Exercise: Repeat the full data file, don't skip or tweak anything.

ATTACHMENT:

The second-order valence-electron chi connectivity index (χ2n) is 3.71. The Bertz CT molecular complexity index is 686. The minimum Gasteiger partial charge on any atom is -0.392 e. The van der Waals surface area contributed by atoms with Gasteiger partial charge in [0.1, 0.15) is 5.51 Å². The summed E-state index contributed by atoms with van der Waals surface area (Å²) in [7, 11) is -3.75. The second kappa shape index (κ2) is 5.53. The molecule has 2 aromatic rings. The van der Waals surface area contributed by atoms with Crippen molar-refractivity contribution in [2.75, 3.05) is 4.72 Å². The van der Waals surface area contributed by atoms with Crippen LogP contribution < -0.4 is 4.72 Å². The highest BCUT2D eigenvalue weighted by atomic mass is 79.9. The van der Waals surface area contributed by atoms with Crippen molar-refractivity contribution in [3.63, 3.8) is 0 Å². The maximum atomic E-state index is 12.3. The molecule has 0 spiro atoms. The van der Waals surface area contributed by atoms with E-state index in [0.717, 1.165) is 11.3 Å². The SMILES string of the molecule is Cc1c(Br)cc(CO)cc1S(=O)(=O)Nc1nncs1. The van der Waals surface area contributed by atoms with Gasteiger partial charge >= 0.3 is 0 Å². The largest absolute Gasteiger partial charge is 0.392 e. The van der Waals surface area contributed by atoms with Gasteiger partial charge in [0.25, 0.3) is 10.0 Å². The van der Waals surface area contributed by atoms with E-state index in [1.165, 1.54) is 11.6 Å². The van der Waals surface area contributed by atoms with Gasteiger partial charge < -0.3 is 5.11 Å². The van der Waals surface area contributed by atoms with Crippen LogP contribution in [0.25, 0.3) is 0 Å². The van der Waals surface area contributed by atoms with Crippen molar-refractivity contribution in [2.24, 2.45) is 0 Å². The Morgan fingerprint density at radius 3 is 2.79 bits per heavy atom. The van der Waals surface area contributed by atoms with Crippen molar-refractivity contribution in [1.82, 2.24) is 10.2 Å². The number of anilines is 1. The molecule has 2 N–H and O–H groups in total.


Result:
The second-order valence-electron chi connectivity index (χ2n) is 3.71. The Bertz CT molecular complexity index is 686. The minimum Gasteiger partial charge on any atom is -0.392 e. The van der Waals surface area contributed by atoms with Gasteiger partial charge in [0.1, 0.15) is 5.51 Å². The summed E-state index contributed by atoms with van der Waals surface area (Å²) in [7, 11) is -3.75. The second kappa shape index (κ2) is 5.53. The molecule has 2 aromatic rings. The van der Waals surface area contributed by atoms with Crippen molar-refractivity contribution in [2.75, 3.05) is 4.72 Å². The van der Waals surface area contributed by atoms with Crippen LogP contribution < -0.4 is 4.72 Å². The highest BCUT2D eigenvalue weighted by atomic mass is 79.9. The van der Waals surface area contributed by atoms with Crippen molar-refractivity contribution in [3.63, 3.8) is 0 Å². The maximum atomic E-state index is 12.3. The molecule has 0 spiro atoms. The van der Waals surface area contributed by atoms with E-state index in [0.717, 1.165) is 11.3 Å². The SMILES string of the molecule is Cc1c(Br)cc(CO)cc1S(=O)(=O)Nc1nncs1. The van der Waals surface area contributed by atoms with Gasteiger partial charge >= 0.3 is 0 Å². The largest absolute Gasteiger partial charge is 0.392 e. The van der Waals surface area contributed by atoms with Gasteiger partial charge in [0.25, 0.3) is 10.0 Å². The van der Waals surface area contributed by atoms with E-state index in [1.165, 1.54) is 11.6 Å². The van der Waals surface area contributed by atoms with Gasteiger partial charge < -0.3 is 5.11 Å². The van der Waals surface area contributed by atoms with Crippen LogP contribution in [0.25, 0.3) is 0 Å². The van der Waals surface area contributed by atoms with Crippen molar-refractivity contribution in [2.24, 2.45) is 0 Å². The Morgan fingerprint density at radius 3 is 2.79 bits per heavy atom. The van der Waals surface area contributed by atoms with Crippen molar-refractivity contribution in [1.82, 2.24) is 10.2 Å². The number of anilines is 1. The molecule has 2 N–H and O–H groups in total.